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"Oh, you work for NPR?": The Vagaries of Public Radio Employment

Being a journalist is the kind of job where, when you tell people what you do for a living, they usually either think it's really cool, or that you're a worthless piece of lowlife, soul-sucking scum.

Just the way it is.

When I get into the details of where, exactly, I am employed, that's when things get confusing. Here in Phoenix, people hear my work on the airwaves of Fronteras Desk member station KJZZ, so that's usually how I go about explaining my job. People who don't hate journalists often have a reaction along these lines:


"Oh, I love NPR!"

That's nice, but I don't work for NPR.

Part of the confusion comes from the fact that my employment status itself is a little confusing. I report for the Fronteras Desk project, based at NPR member station KJZZ in Phoenix -- KJZZ is one of the stations that leads the Fronteras Desk. I also report local stories that are only for KJZZ. And a significant portion of KJZZ's on-air content is comprised of NPR shows. (Not a surprise, since we're an affiliate station.)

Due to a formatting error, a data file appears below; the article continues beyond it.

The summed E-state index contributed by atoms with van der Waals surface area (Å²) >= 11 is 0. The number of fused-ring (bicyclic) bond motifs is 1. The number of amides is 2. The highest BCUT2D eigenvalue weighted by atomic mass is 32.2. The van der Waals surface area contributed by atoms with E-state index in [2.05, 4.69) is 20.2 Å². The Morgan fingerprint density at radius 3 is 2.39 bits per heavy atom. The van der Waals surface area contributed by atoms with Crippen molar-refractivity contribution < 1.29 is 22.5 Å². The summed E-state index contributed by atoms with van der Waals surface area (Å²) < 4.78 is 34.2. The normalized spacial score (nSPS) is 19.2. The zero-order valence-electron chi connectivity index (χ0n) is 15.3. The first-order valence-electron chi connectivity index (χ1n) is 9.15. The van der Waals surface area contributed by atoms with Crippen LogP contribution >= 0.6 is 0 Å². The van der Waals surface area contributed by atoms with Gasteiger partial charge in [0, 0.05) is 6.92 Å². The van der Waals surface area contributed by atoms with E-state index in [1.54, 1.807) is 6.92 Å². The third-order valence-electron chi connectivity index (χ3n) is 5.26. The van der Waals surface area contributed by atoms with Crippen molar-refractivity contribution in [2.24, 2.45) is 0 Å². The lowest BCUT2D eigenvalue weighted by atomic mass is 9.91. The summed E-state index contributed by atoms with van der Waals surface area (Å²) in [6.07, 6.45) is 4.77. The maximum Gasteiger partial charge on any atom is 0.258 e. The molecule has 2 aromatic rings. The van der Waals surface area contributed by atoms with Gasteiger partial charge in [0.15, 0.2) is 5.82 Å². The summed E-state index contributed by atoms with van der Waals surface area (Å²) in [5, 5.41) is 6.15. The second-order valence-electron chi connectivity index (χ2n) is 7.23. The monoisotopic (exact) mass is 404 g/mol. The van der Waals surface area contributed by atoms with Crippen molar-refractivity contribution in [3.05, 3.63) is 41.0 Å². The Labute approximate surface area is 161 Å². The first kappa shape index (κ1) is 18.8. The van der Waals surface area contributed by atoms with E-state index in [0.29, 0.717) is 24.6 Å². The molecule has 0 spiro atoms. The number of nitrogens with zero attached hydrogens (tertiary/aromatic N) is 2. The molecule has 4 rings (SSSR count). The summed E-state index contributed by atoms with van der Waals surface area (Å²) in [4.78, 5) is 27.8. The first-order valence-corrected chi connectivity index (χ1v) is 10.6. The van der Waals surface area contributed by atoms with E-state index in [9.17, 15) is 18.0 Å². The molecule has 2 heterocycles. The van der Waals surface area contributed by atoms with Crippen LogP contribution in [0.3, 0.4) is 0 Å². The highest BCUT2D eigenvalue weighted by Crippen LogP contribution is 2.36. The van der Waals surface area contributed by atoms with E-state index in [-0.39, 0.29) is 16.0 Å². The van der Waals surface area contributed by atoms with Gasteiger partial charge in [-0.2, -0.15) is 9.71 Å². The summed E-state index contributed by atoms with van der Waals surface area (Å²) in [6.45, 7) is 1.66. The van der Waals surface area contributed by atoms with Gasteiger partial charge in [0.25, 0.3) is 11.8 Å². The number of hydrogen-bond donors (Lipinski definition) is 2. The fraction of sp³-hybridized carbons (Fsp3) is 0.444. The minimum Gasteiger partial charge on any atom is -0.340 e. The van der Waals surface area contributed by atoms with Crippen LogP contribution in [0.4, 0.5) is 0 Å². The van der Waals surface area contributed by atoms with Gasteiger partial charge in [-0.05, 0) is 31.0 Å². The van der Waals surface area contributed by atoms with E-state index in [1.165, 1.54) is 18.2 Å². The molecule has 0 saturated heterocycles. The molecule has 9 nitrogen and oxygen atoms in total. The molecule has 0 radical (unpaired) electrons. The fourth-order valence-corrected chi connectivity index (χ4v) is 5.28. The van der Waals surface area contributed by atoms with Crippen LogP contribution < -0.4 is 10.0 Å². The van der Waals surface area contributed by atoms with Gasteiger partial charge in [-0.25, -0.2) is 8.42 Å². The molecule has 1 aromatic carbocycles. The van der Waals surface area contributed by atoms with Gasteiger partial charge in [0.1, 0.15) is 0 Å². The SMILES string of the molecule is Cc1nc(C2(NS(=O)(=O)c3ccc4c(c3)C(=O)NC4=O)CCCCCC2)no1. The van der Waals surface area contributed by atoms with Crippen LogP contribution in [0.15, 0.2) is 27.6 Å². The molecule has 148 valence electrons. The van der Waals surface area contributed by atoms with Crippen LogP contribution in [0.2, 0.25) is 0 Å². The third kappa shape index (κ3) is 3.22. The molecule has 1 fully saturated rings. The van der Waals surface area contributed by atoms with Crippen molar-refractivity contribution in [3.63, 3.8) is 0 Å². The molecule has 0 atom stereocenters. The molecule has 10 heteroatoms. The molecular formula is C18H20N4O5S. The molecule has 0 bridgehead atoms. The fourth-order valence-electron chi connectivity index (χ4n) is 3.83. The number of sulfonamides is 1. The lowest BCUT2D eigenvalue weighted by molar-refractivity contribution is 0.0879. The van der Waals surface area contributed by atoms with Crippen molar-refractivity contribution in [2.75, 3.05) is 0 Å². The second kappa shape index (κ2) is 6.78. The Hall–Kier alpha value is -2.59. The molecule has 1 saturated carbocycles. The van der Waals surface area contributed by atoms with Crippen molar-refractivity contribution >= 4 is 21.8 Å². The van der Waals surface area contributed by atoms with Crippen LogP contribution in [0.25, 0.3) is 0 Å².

Some of the confusion also stems from station folks doing a good job. We want our on-air sound to be seamless -- so even though we run live and prerecorded shows from NPR, as well as American Public Media, Public Radio International, and BBC, we strive for the on-air sound to be uniform, to make sure that going from local content to national content and back isn't jarring. Which means that because we usually do an excellent job of that, some people don't quite get that Steve Inskeep and Renee Montagne are not sitting in Phoenix each morning delivering the news.

It used to annoy me when people didn't understand that the network, NPR, does not own the station, KJZZ, or the project, Fronteras. I tried to correct people -- and, as concisely as possible, explain for whom I actually worked. But inevitably people I explained my job to would, the next time they saw me, ask: "How's NPR?"


"Um, I don't know, because I don't work there," I would think, snarkily.

Instead, I just smile and tell them all is well. Being a stickler for facts (professionally and personally) it still irks me a little. But if people are reading and/or listening to what we do, then great. (And if they donate money, all the better!)

NPR is just fine, thanks for asking.